British Airways operates first sustainable cooking oil fuel flight

 Saturday, September 18, 2021 


British Airways

British Airways recently operated its first directly sustainable fuel powered passenger aviation service. The airline reportedly produced 62% less CO2 emissions in a London to Glasgow flight compared to a similar journey a decade ago.

The airline said the combination of the fuel was partly made from recycled cooking oil with optimal flight paths, electrified airport vehicles and its newest plane slashed emissions. It said that it had offset the CO2 produced, making the flight carbon-neutral.

While about 6.4 tons of CO2 were still produced by flight BA1476, the airline mentioned that the flight was intended to demonstrate the progress made by the aviation industry in its attempts to decarbonise ahead of the Cop26 summit. The service was operated by British Airway’s special liveried “sustainability” plane, an Airbus A320neo, the quietest and most fuel-efficient short-haul model.

The fuel was a 35% mix of sustainable fuels (SAFs) from BP, close to the maximum proportion currently permitted and higher than in similar demonstration flights. Further contributions to maximising efficiency came from the air traffic control service Nats, which ensured a direct ascent and descent with no holding time, while Heathrow used vehicles powered by green electricity to push the plane on the ground.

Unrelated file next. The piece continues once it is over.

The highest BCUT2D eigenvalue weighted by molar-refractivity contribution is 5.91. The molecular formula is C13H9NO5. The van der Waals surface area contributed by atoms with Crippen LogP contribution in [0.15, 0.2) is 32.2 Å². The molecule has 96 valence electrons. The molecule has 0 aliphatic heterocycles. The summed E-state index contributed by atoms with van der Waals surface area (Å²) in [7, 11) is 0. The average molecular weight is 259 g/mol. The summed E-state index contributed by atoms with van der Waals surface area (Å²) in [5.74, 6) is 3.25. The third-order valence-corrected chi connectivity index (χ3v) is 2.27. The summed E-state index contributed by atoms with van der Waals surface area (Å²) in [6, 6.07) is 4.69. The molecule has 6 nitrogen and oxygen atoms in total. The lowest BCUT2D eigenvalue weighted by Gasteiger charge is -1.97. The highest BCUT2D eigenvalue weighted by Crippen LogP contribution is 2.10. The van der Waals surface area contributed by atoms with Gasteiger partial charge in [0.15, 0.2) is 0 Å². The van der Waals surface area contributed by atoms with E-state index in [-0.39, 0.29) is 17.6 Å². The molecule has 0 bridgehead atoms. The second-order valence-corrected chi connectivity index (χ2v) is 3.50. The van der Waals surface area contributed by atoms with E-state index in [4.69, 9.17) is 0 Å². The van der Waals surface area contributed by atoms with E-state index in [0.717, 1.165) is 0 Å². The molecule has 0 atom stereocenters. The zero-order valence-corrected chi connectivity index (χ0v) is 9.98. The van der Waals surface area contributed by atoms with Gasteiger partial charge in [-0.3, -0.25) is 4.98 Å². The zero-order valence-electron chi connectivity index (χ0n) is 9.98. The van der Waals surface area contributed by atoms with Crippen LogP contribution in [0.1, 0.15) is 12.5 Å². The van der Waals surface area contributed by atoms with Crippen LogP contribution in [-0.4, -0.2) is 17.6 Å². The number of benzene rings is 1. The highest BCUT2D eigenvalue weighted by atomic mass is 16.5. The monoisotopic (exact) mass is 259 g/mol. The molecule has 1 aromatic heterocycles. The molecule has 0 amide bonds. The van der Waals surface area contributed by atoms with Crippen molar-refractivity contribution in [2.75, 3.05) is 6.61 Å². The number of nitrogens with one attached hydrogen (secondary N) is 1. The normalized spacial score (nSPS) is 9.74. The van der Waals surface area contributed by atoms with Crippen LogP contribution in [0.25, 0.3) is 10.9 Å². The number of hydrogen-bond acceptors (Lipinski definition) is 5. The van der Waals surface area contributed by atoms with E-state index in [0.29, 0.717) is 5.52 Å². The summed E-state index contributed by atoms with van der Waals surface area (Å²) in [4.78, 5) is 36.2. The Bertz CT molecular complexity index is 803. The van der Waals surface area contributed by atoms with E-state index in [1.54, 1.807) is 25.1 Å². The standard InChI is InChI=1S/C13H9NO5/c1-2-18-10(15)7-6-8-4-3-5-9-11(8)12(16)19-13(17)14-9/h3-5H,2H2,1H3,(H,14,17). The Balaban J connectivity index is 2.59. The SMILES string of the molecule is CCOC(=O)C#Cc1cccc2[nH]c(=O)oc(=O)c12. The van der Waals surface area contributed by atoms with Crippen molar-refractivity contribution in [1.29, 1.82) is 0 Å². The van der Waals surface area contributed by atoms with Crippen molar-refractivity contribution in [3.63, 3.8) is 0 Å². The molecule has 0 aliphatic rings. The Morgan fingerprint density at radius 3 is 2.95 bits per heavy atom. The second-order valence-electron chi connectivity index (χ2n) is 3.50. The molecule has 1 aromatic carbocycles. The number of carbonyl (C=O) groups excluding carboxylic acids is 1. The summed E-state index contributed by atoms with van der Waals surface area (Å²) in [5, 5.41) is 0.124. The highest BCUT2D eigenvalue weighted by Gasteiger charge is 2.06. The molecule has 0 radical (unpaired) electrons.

While most of the factors involved in creating the “perfect flight” that British Airways aimed for are not always available and considerable doubts about sustainable air travel and offsetting remained in place, the airline mentioned that it was a glimpse of the future.

The BA chief executive, Sean Doyle, said: “This flight offered a practical demonstration of the progress we’re making in our carbon reduction journey. By working together with our industry partners we’ve delivered a 62% improvement in emissions reductions compared to a decade ago.

The carrier mentioned that reduction in emissions compared with a similar London-Edinburgh flight in 2010 was achieved primarily by the more efficient aircraft and operations – a 34% cut. The sustainable fuel, whose “carbon lifecycle emissions” could be up to 80% lower, contributed a 28% reduction.

The remaining 38%, in common with all BA domestic flights, were offset using “high-quality, verified carbon offsets” – although there is significant dispute about the value of offsetting.

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